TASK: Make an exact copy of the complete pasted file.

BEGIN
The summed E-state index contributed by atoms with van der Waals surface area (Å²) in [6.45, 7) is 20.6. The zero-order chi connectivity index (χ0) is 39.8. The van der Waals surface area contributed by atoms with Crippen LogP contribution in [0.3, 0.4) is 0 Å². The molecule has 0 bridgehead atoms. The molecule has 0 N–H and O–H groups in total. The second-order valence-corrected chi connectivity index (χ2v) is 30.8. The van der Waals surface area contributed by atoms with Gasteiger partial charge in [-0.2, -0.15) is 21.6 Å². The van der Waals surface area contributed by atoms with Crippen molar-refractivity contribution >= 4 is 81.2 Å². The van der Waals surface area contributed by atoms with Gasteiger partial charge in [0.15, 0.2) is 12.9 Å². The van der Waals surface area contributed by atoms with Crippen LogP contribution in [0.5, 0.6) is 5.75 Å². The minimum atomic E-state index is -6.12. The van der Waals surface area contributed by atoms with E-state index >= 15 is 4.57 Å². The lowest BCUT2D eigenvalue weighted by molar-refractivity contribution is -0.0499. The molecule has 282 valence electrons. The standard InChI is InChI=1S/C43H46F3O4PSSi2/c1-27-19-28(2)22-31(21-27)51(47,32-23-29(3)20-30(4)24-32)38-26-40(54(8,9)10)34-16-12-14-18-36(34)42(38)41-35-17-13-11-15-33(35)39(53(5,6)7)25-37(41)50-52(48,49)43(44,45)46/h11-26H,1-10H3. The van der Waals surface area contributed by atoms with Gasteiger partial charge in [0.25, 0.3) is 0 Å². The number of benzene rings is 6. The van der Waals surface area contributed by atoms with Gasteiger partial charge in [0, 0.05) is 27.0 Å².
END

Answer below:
The summed E-state index contributed by atoms with van der Waals surface area (Å²) in [6.45, 7) is 20.6. The zero-order chi connectivity index (χ0) is 39.8. The van der Waals surface area contributed by atoms with Crippen LogP contribution in [0.3, 0.4) is 0 Å². The molecule has 0 bridgehead atoms. The molecule has 0 N–H and O–H groups in total. The second-order valence-corrected chi connectivity index (χ2v) is 30.8. The van der Waals surface area contributed by atoms with Gasteiger partial charge in [-0.2, -0.15) is 21.6 Å². The van der Waals surface area contributed by atoms with Crippen molar-refractivity contribution >= 4 is 81.2 Å². The van der Waals surface area contributed by atoms with Gasteiger partial charge in [0.15, 0.2) is 12.9 Å². The van der Waals surface area contributed by atoms with Crippen LogP contribution in [0.5, 0.6) is 5.75 Å². The minimum atomic E-state index is -6.12. The van der Waals surface area contributed by atoms with E-state index >= 15 is 4.57 Å². The lowest BCUT2D eigenvalue weighted by molar-refractivity contribution is -0.0499. The molecule has 282 valence electrons. The standard InChI is InChI=1S/C43H46F3O4PSSi2/c1-27-19-28(2)22-31(21-27)51(47,32-23-29(3)20-30(4)24-32)38-26-40(54(8,9)10)34-16-12-14-18-36(34)42(38)41-35-17-13-11-15-33(35)39(53(5,6)7)25-37(41)50-52(48,49)43(44,45)46/h11-26H,1-10H3. The van der Waals surface area contributed by atoms with Gasteiger partial charge in [0.25, 0.3) is 0 Å². The number of benzene rings is 6. The van der Waals surface area contributed by atoms with Gasteiger partial charge in [0, 0.05) is 27.0 Å².